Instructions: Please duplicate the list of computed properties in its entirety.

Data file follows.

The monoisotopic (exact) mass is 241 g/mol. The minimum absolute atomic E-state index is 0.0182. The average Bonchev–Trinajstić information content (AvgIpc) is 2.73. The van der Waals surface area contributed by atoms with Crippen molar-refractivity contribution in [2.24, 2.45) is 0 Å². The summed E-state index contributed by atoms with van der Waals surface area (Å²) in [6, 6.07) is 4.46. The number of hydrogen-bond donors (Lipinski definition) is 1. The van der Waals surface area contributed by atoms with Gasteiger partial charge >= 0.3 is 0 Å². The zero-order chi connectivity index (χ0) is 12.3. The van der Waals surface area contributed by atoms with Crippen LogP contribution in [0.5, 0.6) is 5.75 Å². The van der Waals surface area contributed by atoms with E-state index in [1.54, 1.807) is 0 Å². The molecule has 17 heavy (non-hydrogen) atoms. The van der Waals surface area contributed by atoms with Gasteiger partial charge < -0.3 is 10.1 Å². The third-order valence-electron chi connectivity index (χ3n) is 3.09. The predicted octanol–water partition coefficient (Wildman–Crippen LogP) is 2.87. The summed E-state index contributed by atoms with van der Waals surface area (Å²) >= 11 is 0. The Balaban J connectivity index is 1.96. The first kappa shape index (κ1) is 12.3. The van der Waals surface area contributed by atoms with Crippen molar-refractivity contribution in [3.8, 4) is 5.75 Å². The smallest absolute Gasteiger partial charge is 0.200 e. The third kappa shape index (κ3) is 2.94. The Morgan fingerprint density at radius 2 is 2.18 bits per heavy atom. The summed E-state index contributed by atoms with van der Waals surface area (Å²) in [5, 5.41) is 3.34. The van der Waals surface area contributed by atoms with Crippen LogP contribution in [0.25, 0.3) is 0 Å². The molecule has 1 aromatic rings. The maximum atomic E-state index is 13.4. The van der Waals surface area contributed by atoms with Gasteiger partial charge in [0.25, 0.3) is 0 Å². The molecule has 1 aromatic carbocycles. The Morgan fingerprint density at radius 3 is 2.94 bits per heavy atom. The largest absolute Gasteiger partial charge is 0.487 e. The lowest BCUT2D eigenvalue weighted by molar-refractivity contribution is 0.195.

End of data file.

The monoisotopic (exact) mass is 241 g/mol. The minimum absolute atomic E-state index is 0.0182. The average Bonchev–Trinajstić information content (AvgIpc) is 2.73. The van der Waals surface area contributed by atoms with Crippen molar-refractivity contribution in [2.24, 2.45) is 0 Å². The summed E-state index contributed by atoms with van der Waals surface area (Å²) in [6, 6.07) is 4.46. The number of hydrogen-bond donors (Lipinski definition) is 1. The van der Waals surface area contributed by atoms with Gasteiger partial charge >= 0.3 is 0 Å². The zero-order chi connectivity index (χ0) is 12.3. The van der Waals surface area contributed by atoms with Crippen LogP contribution in [0.5, 0.6) is 5.75 Å². The van der Waals surface area contributed by atoms with E-state index in [1.54, 1.807) is 0 Å². The molecule has 17 heavy (non-hydrogen) atoms. The van der Waals surface area contributed by atoms with Gasteiger partial charge < -0.3 is 10.1 Å². The third-order valence-electron chi connectivity index (χ3n) is 3.09. The predicted octanol–water partition coefficient (Wildman–Crippen LogP) is 2.87. The summed E-state index contributed by atoms with van der Waals surface area (Å²) >= 11 is 0. The Balaban J connectivity index is 1.96. The first kappa shape index (κ1) is 12.3. The van der Waals surface area contributed by atoms with Crippen molar-refractivity contribution in [3.8, 4) is 5.75 Å². The smallest absolute Gasteiger partial charge is 0.200 e. The third kappa shape index (κ3) is 2.94. The Morgan fingerprint density at radius 2 is 2.18 bits per heavy atom. The summed E-state index contributed by atoms with van der Waals surface area (Å²) in [5, 5.41) is 3.34. The van der Waals surface area contributed by atoms with Crippen LogP contribution in [0.25, 0.3) is 0 Å². The molecule has 1 aromatic rings. The maximum atomic E-state index is 13.4. The van der Waals surface area contributed by atoms with Gasteiger partial charge in [0.25, 0.3) is 0 Å². The molecule has 1 aromatic carbocycles. The Morgan fingerprint density at radius 3 is 2.94 bits per heavy atom. The largest absolute Gasteiger partial charge is 0.487 e. The lowest BCUT2D eigenvalue weighted by molar-refractivity contribution is 0.195.